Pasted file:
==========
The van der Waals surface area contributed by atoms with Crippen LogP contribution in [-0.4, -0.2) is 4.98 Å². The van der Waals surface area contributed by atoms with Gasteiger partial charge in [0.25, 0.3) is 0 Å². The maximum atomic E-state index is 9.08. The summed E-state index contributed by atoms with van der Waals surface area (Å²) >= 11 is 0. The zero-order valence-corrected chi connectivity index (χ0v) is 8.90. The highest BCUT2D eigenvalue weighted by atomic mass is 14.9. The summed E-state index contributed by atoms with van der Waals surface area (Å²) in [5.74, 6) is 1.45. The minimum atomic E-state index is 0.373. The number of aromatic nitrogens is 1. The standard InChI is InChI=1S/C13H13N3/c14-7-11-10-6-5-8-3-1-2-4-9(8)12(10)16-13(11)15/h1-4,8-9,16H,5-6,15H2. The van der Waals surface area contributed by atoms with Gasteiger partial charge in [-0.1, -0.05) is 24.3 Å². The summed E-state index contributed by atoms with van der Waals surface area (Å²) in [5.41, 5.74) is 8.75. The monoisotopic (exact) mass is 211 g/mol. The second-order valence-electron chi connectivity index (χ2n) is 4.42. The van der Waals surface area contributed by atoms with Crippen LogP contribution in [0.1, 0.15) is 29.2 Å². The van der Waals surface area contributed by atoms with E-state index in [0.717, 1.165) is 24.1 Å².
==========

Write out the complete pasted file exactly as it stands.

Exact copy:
The van der Waals surface area contributed by atoms with Crippen LogP contribution in [-0.4, -0.2) is 4.98 Å². The van der Waals surface area contributed by atoms with Gasteiger partial charge in [0.25, 0.3) is 0 Å². The maximum atomic E-state index is 9.08. The summed E-state index contributed by atoms with van der Waals surface area (Å²) >= 11 is 0. The zero-order valence-corrected chi connectivity index (χ0v) is 8.90. The highest BCUT2D eigenvalue weighted by atomic mass is 14.9. The summed E-state index contributed by atoms with van der Waals surface area (Å²) in [5.74, 6) is 1.45. The minimum atomic E-state index is 0.373. The number of aromatic nitrogens is 1. The standard InChI is InChI=1S/C13H13N3/c14-7-11-10-6-5-8-3-1-2-4-9(8)12(10)16-13(11)15/h1-4,8-9,16H,5-6,15H2. The van der Waals surface area contributed by atoms with Gasteiger partial charge in [-0.1, -0.05) is 24.3 Å². The summed E-state index contributed by atoms with van der Waals surface area (Å²) in [5.41, 5.74) is 8.75. The monoisotopic (exact) mass is 211 g/mol. The second-order valence-electron chi connectivity index (χ2n) is 4.42. The van der Waals surface area contributed by atoms with Crippen LogP contribution in [0.1, 0.15) is 29.2 Å². The van der Waals surface area contributed by atoms with E-state index in [0.717, 1.165) is 24.1 Å².